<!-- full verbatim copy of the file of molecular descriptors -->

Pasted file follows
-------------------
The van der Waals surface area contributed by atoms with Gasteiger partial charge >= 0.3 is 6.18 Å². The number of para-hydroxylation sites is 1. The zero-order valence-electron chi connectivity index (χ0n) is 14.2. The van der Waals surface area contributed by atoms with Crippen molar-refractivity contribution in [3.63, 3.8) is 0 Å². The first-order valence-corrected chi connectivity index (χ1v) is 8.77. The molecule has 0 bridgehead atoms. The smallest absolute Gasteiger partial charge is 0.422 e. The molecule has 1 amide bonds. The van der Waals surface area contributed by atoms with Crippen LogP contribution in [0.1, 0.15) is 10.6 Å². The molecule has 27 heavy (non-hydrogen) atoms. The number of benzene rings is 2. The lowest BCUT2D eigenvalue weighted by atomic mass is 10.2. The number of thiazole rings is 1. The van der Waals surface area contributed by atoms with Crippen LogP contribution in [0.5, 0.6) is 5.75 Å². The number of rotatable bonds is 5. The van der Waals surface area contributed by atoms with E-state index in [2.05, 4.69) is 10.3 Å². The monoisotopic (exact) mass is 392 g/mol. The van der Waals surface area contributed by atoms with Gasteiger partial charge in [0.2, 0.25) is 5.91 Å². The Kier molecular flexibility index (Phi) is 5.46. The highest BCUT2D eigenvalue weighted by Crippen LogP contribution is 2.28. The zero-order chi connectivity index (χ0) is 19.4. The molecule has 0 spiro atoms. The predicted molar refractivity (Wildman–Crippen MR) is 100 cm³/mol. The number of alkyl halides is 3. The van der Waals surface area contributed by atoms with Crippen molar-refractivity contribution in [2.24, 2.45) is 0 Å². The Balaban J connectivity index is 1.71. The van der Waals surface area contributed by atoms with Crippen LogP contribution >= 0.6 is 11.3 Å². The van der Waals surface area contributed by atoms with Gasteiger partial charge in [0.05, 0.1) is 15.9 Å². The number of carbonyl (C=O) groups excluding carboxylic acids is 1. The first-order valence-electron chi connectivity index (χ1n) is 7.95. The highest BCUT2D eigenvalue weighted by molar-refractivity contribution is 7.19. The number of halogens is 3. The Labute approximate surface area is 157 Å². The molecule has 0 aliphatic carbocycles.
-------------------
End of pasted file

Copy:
The van der Waals surface area contributed by atoms with Gasteiger partial charge >= 0.3 is 6.18 Å². The number of para-hydroxylation sites is 1. The zero-order valence-electron chi connectivity index (χ0n) is 14.2. The van der Waals surface area contributed by atoms with Crippen molar-refractivity contribution in [3.63, 3.8) is 0 Å². The first-order valence-corrected chi connectivity index (χ1v) is 8.77. The molecule has 0 bridgehead atoms. The smallest absolute Gasteiger partial charge is 0.422 e. The molecule has 1 amide bonds. The van der Waals surface area contributed by atoms with Crippen LogP contribution in [0.1, 0.15) is 10.6 Å². The molecule has 27 heavy (non-hydrogen) atoms. The number of benzene rings is 2. The lowest BCUT2D eigenvalue weighted by atomic mass is 10.2. The number of thiazole rings is 1. The van der Waals surface area contributed by atoms with Crippen LogP contribution in [0.5, 0.6) is 5.75 Å². The number of rotatable bonds is 5. The van der Waals surface area contributed by atoms with E-state index in [2.05, 4.69) is 10.3 Å². The monoisotopic (exact) mass is 392 g/mol. The van der Waals surface area contributed by atoms with Gasteiger partial charge in [0.2, 0.25) is 5.91 Å². The Kier molecular flexibility index (Phi) is 5.46. The highest BCUT2D eigenvalue weighted by Crippen LogP contribution is 2.28. The zero-order chi connectivity index (χ0) is 19.4. The molecule has 0 spiro atoms. The predicted molar refractivity (Wildman–Crippen MR) is 100 cm³/mol. The number of alkyl halides is 3. The van der Waals surface area contributed by atoms with Crippen molar-refractivity contribution in [2.24, 2.45) is 0 Å². The Balaban J connectivity index is 1.71. The van der Waals surface area contributed by atoms with Crippen LogP contribution >= 0.6 is 11.3 Å². The van der Waals surface area contributed by atoms with Gasteiger partial charge in [0.05, 0.1) is 15.9 Å². The number of carbonyl (C=O) groups excluding carboxylic acids is 1. The first-order valence-electron chi connectivity index (χ1n) is 7.95. The highest BCUT2D eigenvalue weighted by molar-refractivity contribution is 7.19. The number of halogens is 3. The Labute approximate surface area is 157 Å². The molecule has 0 aliphatic carbocycles.